“By 2040 there may be more people religious in developed countries than there are today” quoted from Higher School of Ecnomics.
It is a striking conclusion. Especially when you consider that the religious involvement in the Netherlands, for example, has been steadily decreasing for years. Last year it reached a new low, when for the first time more than half of the Dutch population no longer counted as a religious group. Nevertheless, religion has not yet disappeared. Indeed, researchers predict in a new study that the number of believers in rich countries will actually increase over the next twenty years.
It is known that older people are more religious than younger people. However, it is not clear whether this is due to the fact that people tend to become more religious with age, or whether it has to do with secularisation, where older people are more faithful to their faith than young people. Researchers decided to analyse this problem. In total, they examined 16 rich countries, including Australia, the USA, Canada, Great Britain, Israel, New Zealand, Japan, Germany and other European countries.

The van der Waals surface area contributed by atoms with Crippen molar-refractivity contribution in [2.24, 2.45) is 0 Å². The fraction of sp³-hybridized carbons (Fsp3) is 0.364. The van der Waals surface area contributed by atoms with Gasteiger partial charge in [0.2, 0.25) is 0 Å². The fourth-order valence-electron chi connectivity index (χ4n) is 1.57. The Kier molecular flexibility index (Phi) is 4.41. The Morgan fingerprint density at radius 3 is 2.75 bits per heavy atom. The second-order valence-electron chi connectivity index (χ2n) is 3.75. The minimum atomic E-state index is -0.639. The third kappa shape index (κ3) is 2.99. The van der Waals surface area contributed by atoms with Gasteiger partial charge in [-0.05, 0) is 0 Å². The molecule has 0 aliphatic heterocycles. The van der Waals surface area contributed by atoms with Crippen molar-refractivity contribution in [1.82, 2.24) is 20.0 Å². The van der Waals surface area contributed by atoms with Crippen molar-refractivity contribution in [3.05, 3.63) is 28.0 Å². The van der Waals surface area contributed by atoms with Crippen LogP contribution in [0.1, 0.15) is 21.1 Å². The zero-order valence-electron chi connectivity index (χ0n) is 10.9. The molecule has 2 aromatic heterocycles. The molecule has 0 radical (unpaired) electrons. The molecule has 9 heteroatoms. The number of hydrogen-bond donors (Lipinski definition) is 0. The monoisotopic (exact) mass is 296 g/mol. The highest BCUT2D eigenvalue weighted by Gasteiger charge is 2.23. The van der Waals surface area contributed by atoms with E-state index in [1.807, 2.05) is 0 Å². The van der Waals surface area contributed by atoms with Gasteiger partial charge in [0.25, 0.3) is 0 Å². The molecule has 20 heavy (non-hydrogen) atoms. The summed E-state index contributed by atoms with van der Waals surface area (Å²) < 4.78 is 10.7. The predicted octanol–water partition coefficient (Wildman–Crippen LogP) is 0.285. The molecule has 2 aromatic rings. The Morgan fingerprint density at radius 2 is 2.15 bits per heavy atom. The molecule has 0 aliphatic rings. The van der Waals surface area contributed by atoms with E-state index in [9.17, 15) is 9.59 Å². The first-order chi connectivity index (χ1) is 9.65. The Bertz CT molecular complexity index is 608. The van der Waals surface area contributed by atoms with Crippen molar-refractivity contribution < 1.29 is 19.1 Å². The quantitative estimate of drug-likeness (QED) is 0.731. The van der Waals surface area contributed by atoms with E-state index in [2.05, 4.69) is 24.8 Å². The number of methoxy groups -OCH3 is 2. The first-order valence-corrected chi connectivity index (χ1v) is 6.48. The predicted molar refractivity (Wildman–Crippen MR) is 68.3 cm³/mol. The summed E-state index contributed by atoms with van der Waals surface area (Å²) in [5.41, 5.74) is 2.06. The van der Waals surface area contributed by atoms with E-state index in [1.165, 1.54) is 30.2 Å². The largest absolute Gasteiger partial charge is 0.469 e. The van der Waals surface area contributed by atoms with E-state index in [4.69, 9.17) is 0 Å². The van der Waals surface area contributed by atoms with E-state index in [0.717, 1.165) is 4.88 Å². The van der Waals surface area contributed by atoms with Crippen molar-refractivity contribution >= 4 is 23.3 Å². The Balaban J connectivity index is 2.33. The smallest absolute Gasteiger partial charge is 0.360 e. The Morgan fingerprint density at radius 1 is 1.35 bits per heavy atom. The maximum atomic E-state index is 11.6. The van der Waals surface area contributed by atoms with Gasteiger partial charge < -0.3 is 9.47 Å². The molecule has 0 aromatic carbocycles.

More religious with age
The researchers used different models and methods. And finally they came to an interesting conclusion. The research shows that as you get older, you are more likely to adhere to a religion. For example, elderly people are more likely to believe in God, go to church and find it important to share their faith with children.
If we look at Japan, we can already see this. “Japan is known as one of the countries where the ageing of the population is most visible,” says Korotaev. “It is therefore probably no coincidence that a number of important indicators show a slowdown in secularisation trends and even a certain revival of religion.